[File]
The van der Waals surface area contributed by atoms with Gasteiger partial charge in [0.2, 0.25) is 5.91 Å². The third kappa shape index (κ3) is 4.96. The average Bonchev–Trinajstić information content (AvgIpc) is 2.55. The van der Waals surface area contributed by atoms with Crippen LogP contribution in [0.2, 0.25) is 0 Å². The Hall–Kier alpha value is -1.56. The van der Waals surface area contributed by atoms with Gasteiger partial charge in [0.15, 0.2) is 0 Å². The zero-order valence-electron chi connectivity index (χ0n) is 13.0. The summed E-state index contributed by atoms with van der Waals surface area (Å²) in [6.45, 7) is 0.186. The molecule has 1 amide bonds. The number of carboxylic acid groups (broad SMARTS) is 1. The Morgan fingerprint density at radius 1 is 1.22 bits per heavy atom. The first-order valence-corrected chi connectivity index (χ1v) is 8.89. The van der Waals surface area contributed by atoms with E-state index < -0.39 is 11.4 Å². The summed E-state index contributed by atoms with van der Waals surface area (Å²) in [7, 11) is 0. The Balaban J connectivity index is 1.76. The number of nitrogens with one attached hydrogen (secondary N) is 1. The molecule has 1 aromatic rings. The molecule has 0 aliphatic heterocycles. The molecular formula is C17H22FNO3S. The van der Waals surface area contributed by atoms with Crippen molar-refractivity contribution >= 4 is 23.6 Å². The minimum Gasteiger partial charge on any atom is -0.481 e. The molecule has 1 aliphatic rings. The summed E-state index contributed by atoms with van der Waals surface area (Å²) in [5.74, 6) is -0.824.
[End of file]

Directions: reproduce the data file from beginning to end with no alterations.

The van der Waals surface area contributed by atoms with Gasteiger partial charge in [0.2, 0.25) is 5.91 Å². The third kappa shape index (κ3) is 4.96. The average Bonchev–Trinajstić information content (AvgIpc) is 2.55. The van der Waals surface area contributed by atoms with Crippen LogP contribution in [0.2, 0.25) is 0 Å². The Hall–Kier alpha value is -1.56. The van der Waals surface area contributed by atoms with Gasteiger partial charge in [0.15, 0.2) is 0 Å². The zero-order valence-electron chi connectivity index (χ0n) is 13.0. The summed E-state index contributed by atoms with van der Waals surface area (Å²) in [6.45, 7) is 0.186. The molecule has 1 amide bonds. The number of carboxylic acid groups (broad SMARTS) is 1. The Morgan fingerprint density at radius 1 is 1.22 bits per heavy atom. The first-order valence-corrected chi connectivity index (χ1v) is 8.89. The van der Waals surface area contributed by atoms with E-state index < -0.39 is 11.4 Å². The summed E-state index contributed by atoms with van der Waals surface area (Å²) in [7, 11) is 0. The Balaban J connectivity index is 1.76. The number of nitrogens with one attached hydrogen (secondary N) is 1. The molecule has 1 aromatic rings. The molecule has 0 aliphatic heterocycles. The molecular formula is C17H22FNO3S. The van der Waals surface area contributed by atoms with Crippen molar-refractivity contribution >= 4 is 23.6 Å². The minimum Gasteiger partial charge on any atom is -0.481 e. The molecule has 1 aliphatic rings. The summed E-state index contributed by atoms with van der Waals surface area (Å²) in [5.74, 6) is -0.824.